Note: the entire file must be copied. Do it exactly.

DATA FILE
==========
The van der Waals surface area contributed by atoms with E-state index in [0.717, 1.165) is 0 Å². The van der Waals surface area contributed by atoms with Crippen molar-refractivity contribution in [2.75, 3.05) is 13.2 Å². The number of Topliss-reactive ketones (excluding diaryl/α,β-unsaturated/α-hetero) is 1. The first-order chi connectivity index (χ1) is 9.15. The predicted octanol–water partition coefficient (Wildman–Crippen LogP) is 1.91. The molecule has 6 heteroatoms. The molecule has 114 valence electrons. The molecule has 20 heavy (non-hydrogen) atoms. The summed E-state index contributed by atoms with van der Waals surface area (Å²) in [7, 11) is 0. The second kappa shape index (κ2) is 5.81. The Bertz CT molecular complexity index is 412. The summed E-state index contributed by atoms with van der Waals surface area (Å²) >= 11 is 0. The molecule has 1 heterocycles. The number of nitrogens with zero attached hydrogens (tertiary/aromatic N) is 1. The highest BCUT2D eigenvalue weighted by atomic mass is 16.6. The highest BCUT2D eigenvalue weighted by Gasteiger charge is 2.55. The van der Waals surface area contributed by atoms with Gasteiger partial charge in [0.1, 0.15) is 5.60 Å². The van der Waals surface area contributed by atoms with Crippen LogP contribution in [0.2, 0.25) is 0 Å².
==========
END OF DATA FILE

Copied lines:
The van der Waals surface area contributed by atoms with E-state index in [0.717, 1.165) is 0 Å². The van der Waals surface area contributed by atoms with Crippen molar-refractivity contribution in [2.75, 3.05) is 13.2 Å². The number of Topliss-reactive ketones (excluding diaryl/α,β-unsaturated/α-hetero) is 1. The first-order chi connectivity index (χ1) is 9.15. The predicted octanol–water partition coefficient (Wildman–Crippen LogP) is 1.91. The molecule has 6 heteroatoms. The molecule has 114 valence electrons. The molecule has 20 heavy (non-hydrogen) atoms. The summed E-state index contributed by atoms with van der Waals surface area (Å²) in [7, 11) is 0. The second kappa shape index (κ2) is 5.81. The Bertz CT molecular complexity index is 412. The summed E-state index contributed by atoms with van der Waals surface area (Å²) >= 11 is 0. The molecule has 1 heterocycles. The number of nitrogens with zero attached hydrogens (tertiary/aromatic N) is 1. The highest BCUT2D eigenvalue weighted by atomic mass is 16.6. The highest BCUT2D eigenvalue weighted by Gasteiger charge is 2.55. The van der Waals surface area contributed by atoms with Gasteiger partial charge in [0.1, 0.15) is 5.60 Å². The van der Waals surface area contributed by atoms with Crippen LogP contribution in [0.2, 0.25) is 0 Å².